In this manner, the present invention can be used to find the line width variation with an allowable error specified for the intended area longer than or equal to 1 μm. Likewise, it is also possible to calculate a standard deviation for position fluctuations of each edge or its tripled value, i.e., a so-called edge roughness size instead of the line width variation.

Working Example 4

Working example 4 according to the present invention will be described with reference to FIGS. 8, 10, and 11 as mentioned above. FIG. 10 is a flowchart showing a process of working example 4. FIGS. 8 and 11 show part of FIG. 10 in detail.

Working example 4 describes an example of finding a standard deviation for the line width distribution with respect to a long area of 1 μm or more from an SEM image that is obtained for the line pattern with a specified accuracy by using the present invention.

Similarly to working example 1, working example 4 inspects a line pattern comprising a polycrystalline silicon corresponding to the transistor gate. In terms of designed sizes, the-gate is 80 nm long and 4 μm wide. It is desirable that the actual gate width equals the length of a line in an inspection area for measuring the line width variation. However, the scanning electron microscope used for working example 4 is not provided with the function capable of independently specifying magnifications in the X- and Y-directions. On the other hand, there has been available the function of detecting edge points by concatenating images. We conducted the measurement as follows.

First, we defined SEM observation parameters when an image is obtained (step S1001). We set the observation magnification to two hundred thousands and the number of integrations to 128.

We then entered the number of images to be concatenated and a distance traveled by the stage in a single operation (step S1002). The number of images is specified to 6. The movement distance per operation is specified to 0 nm in the x direction, i.e., horizontally, and 675 nm in the y direction, i.e., vertically.

The visual field is moved to the bottom end of the gate area to be inspected (step S1003). An image capture start button is pressed to conduct the measurement (step S1004) The system captures a first image based on the parameters specified at step S1001 and stores data in a storage area. Then, in accordance with the parameters specified at step S1002, the system moves the visual field 0 nm in the x direction and 675 nm in the y direction to capture a second image. This operation is repeated to obtain six image data files corresponding to an area of 4.05 μm in total. These image data files are sequentially given names from file 1 to file 6 in the order of capturing the images.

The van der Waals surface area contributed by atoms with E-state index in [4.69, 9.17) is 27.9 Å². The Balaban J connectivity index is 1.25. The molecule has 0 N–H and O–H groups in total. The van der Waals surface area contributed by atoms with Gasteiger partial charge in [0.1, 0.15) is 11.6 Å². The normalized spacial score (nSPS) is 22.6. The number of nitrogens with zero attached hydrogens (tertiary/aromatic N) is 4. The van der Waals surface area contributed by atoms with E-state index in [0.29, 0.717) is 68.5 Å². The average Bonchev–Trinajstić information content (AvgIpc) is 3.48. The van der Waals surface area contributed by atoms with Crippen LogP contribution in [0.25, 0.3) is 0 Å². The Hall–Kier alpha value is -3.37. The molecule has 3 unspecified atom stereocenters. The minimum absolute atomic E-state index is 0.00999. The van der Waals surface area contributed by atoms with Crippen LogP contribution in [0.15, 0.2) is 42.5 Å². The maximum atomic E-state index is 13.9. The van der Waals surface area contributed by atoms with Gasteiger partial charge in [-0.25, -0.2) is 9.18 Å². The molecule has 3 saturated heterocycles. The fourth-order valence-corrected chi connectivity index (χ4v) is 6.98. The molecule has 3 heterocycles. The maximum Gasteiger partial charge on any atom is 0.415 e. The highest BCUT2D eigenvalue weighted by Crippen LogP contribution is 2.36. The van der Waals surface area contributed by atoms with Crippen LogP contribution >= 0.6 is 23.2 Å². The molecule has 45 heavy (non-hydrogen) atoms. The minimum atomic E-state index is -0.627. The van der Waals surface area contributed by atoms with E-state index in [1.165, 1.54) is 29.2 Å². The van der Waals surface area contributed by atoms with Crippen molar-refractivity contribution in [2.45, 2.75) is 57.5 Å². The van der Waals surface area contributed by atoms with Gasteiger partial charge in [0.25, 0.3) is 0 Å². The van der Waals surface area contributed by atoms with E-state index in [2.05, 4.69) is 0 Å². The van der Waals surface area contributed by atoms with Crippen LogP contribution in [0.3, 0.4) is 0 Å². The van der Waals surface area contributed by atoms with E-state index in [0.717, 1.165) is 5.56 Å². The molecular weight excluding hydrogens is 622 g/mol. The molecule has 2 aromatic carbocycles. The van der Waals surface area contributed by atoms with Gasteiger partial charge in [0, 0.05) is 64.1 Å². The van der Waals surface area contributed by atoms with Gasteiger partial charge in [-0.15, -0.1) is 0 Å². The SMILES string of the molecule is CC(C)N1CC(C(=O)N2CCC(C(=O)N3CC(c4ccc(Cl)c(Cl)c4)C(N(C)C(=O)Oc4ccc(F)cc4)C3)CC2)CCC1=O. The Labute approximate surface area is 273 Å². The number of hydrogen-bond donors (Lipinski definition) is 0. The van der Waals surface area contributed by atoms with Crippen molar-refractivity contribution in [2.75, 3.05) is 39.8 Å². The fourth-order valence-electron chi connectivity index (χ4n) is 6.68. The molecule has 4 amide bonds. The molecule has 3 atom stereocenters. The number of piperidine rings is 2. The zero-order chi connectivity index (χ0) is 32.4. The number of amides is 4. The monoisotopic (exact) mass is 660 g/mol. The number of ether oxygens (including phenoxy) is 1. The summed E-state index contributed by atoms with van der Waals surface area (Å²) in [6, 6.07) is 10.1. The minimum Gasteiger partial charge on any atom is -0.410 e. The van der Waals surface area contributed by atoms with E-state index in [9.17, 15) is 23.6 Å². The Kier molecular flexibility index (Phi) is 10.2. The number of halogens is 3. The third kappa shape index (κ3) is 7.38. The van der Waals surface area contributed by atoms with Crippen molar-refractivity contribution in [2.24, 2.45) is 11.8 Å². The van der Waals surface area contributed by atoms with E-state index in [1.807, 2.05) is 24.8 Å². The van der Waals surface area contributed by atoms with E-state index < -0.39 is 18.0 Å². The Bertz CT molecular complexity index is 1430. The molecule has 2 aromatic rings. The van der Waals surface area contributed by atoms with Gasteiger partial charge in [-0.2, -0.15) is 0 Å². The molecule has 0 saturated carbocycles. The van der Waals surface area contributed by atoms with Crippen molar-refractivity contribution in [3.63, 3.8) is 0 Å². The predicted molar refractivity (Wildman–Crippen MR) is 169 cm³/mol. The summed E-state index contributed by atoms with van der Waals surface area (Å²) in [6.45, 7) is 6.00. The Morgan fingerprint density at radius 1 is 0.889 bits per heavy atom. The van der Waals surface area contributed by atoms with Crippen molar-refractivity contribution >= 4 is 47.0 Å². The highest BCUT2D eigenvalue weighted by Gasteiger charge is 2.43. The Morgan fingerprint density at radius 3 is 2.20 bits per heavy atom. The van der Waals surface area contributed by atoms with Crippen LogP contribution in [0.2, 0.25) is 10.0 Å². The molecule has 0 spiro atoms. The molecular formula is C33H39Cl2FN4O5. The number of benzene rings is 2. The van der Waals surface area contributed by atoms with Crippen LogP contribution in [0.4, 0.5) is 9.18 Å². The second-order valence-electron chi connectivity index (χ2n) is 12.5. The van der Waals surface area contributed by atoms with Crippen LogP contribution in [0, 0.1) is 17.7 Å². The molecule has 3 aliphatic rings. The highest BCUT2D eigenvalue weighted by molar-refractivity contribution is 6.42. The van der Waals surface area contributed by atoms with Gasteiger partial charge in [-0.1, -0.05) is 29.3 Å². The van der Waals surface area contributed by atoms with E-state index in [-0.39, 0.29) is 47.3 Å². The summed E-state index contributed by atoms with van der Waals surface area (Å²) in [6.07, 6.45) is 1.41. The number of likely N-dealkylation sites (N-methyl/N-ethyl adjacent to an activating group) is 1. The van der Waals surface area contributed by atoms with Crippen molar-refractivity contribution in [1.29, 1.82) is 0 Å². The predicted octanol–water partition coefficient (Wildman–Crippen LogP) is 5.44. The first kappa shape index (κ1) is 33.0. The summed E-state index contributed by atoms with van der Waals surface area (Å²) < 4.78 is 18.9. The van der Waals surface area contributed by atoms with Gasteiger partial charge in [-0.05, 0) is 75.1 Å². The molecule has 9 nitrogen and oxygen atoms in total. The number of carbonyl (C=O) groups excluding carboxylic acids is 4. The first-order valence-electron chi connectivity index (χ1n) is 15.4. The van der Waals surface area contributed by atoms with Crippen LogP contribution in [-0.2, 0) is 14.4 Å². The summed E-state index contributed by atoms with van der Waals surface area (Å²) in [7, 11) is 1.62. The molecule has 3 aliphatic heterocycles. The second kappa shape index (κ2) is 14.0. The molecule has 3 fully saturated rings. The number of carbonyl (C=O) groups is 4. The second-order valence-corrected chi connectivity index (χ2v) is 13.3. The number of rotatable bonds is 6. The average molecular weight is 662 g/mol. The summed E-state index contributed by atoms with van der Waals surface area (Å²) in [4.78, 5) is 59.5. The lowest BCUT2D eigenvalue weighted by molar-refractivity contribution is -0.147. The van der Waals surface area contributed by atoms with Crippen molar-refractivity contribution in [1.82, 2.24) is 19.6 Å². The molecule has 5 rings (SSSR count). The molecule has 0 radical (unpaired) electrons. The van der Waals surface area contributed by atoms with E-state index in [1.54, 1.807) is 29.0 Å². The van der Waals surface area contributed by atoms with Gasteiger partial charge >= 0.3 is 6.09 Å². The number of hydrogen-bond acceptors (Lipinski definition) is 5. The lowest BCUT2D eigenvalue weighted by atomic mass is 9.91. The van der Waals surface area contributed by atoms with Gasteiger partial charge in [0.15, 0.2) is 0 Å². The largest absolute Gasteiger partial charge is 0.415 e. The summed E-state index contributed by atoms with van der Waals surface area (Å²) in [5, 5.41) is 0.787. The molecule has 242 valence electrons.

The above-mentioned six files are concatenated in the y direction (step S1005). An SEM monitor can be used during observation of wafers. Alternatively, it may be also preferable to use the SEM monitor after completing the wafer observation using the SEM or to transfer files to an image processing apparatus connected to the SEM and use a terminal of the image processing apparatus. We adopted the third method of using the image processing apparatus. FIG. 11 shows details of the contents at step S1005. First, an image processing apparatus' terminal is operated to configure a new window for image concatenation. On this window, six images are arranged in the direction of height (step S1101). The operator visually checks whether or not a correction of the image position is needed (step S1102). If unnaturalness is not found, the data is integrated as is. If unnaturalness is found, it is possible to correct the positional relationship between image files. The pattern in the connected images should seem to be a pattern with a smooth and continuous edge. Since the files are concatenated slightly irregularly, the positional relationship needs to be corrected. The operator then selects one of two methods of correcting positions of images as follows (step S1103). The first method corrects the positional relationship using a gray scale image unchanged. The operator clicks to activate an image to be moved. Using the mouse or entering coordinates from the keyboard, the operator moves the image vertically and horizontally. The second method detects edge points from all the images according to the same algorithm as for the SEM and displays a set of edge points instead of the original images. When the first method is selected, the image is positioned manually (step S1107). When the second method is selected, the manual or automatic correction is available. When the second method is selected, an edge is represented as a set of edge points instead of the original gray scale image. If the manual correction is to be used, a displacement between images becomes remarkable during concatenation. There is provided an advantage of smoothly concatenating images with ease. We selected the second method here. When an edge display is selected on the monitor, the system provides a screen to set parameters for edge detection (step S1104). Setup operations here are the same as those for the SEM. Upon completion of the parameter input, the line pattern images on the sheet all change to images showing only edges. With this state, each image can be repositioned. It is also possible to display an approximate line for easy identification. The approximate line must be displayed for the automatic correction. It is determined at step S1105 whether or not to display the approximate line. We selected to display the approximate line here. Parallel lines with a common gradient are used to approximate the right and left edges (12 edges in total here) in all images. The system displays an approximate line having the obtained gradient (one value) and fragments (a total of 12 fragments given to the edges) on the corresponding image. The operator selects whether to manually or automatically correct the positional relationship of the images (step S1106). When selecting the manual correction, the operator moves the images by referencing the displayed approximate lines (step S1107) When selecting the automatic correction, the images automatically move so that 12 parallel lines are smoothly concatenated vertically in units of six lines (step S1108) However, the automatic correction corrects positions in the x direction only, and cannot move images vertically. Here, the operator selects the manual correction to adjust the positional relationship of six images, and then presses the OK button (step S1107). In this manner, the image data is integrated (step S1109). When the automatic correction is selected, the system corrects the positional relationship of the images as mentioned above (step S1108), and then automatically concatenates the image data (step S1109).